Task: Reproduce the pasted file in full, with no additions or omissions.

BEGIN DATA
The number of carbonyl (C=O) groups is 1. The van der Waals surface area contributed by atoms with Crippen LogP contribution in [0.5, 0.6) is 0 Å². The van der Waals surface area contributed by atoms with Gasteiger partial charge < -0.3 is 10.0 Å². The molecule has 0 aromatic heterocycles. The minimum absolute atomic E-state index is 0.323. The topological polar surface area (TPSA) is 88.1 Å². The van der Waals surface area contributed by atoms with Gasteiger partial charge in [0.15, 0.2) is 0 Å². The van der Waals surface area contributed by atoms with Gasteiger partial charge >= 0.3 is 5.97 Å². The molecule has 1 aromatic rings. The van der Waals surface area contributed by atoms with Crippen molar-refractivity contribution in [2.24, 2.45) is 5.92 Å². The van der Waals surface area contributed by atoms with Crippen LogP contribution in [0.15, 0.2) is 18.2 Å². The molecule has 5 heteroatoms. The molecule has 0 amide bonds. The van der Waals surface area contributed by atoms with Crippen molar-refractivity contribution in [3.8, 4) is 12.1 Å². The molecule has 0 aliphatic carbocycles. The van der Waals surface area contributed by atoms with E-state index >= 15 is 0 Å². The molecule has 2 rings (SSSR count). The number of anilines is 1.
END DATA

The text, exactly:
The number of carbonyl (C=O) groups is 1. The van der Waals surface area contributed by atoms with Crippen LogP contribution in [0.5, 0.6) is 0 Å². The van der Waals surface area contributed by atoms with Gasteiger partial charge < -0.3 is 10.0 Å². The molecule has 0 aromatic heterocycles. The minimum absolute atomic E-state index is 0.323. The topological polar surface area (TPSA) is 88.1 Å². The van der Waals surface area contributed by atoms with Gasteiger partial charge in [0.15, 0.2) is 0 Å². The van der Waals surface area contributed by atoms with Gasteiger partial charge >= 0.3 is 5.97 Å². The molecule has 1 aromatic rings. The van der Waals surface area contributed by atoms with Crippen molar-refractivity contribution in [2.24, 2.45) is 5.92 Å². The van der Waals surface area contributed by atoms with Crippen LogP contribution in [0.15, 0.2) is 18.2 Å². The molecule has 5 heteroatoms. The molecule has 0 amide bonds. The van der Waals surface area contributed by atoms with Crippen molar-refractivity contribution in [3.8, 4) is 12.1 Å². The molecule has 0 aliphatic carbocycles. The van der Waals surface area contributed by atoms with E-state index >= 15 is 0 Å². The molecule has 2 rings (SSSR count). The number of anilines is 1.